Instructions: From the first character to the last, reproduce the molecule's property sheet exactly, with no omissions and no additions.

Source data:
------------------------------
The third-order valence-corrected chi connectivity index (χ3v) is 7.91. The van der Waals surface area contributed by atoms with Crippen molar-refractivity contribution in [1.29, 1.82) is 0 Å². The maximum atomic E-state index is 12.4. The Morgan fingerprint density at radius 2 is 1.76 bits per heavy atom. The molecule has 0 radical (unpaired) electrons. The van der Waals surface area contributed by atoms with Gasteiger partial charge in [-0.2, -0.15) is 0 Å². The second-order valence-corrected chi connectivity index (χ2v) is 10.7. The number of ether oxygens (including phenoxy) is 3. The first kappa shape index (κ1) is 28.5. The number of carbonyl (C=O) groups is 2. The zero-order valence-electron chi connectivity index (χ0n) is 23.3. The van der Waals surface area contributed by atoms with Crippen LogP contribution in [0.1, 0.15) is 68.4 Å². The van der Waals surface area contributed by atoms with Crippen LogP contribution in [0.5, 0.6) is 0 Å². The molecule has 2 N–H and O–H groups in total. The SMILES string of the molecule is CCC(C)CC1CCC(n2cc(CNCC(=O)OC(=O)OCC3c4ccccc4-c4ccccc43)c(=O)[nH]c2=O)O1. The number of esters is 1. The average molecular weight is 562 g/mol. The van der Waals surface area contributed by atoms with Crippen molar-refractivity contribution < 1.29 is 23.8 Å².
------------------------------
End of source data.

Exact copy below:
The third-order valence-corrected chi connectivity index (χ3v) is 7.91. The van der Waals surface area contributed by atoms with Crippen molar-refractivity contribution in [1.29, 1.82) is 0 Å². The maximum atomic E-state index is 12.4. The Morgan fingerprint density at radius 2 is 1.76 bits per heavy atom. The molecule has 0 radical (unpaired) electrons. The van der Waals surface area contributed by atoms with Gasteiger partial charge in [-0.2, -0.15) is 0 Å². The second-order valence-corrected chi connectivity index (χ2v) is 10.7. The number of ether oxygens (including phenoxy) is 3. The first kappa shape index (κ1) is 28.5. The number of carbonyl (C=O) groups is 2. The zero-order valence-electron chi connectivity index (χ0n) is 23.3. The van der Waals surface area contributed by atoms with Crippen LogP contribution in [0.1, 0.15) is 68.4 Å². The van der Waals surface area contributed by atoms with Crippen LogP contribution in [0.5, 0.6) is 0 Å². The molecule has 2 N–H and O–H groups in total. The SMILES string of the molecule is CCC(C)CC1CCC(n2cc(CNCC(=O)OC(=O)OCC3c4ccccc4-c4ccccc43)c(=O)[nH]c2=O)O1. The number of esters is 1. The average molecular weight is 562 g/mol. The van der Waals surface area contributed by atoms with Crippen molar-refractivity contribution < 1.29 is 23.8 Å².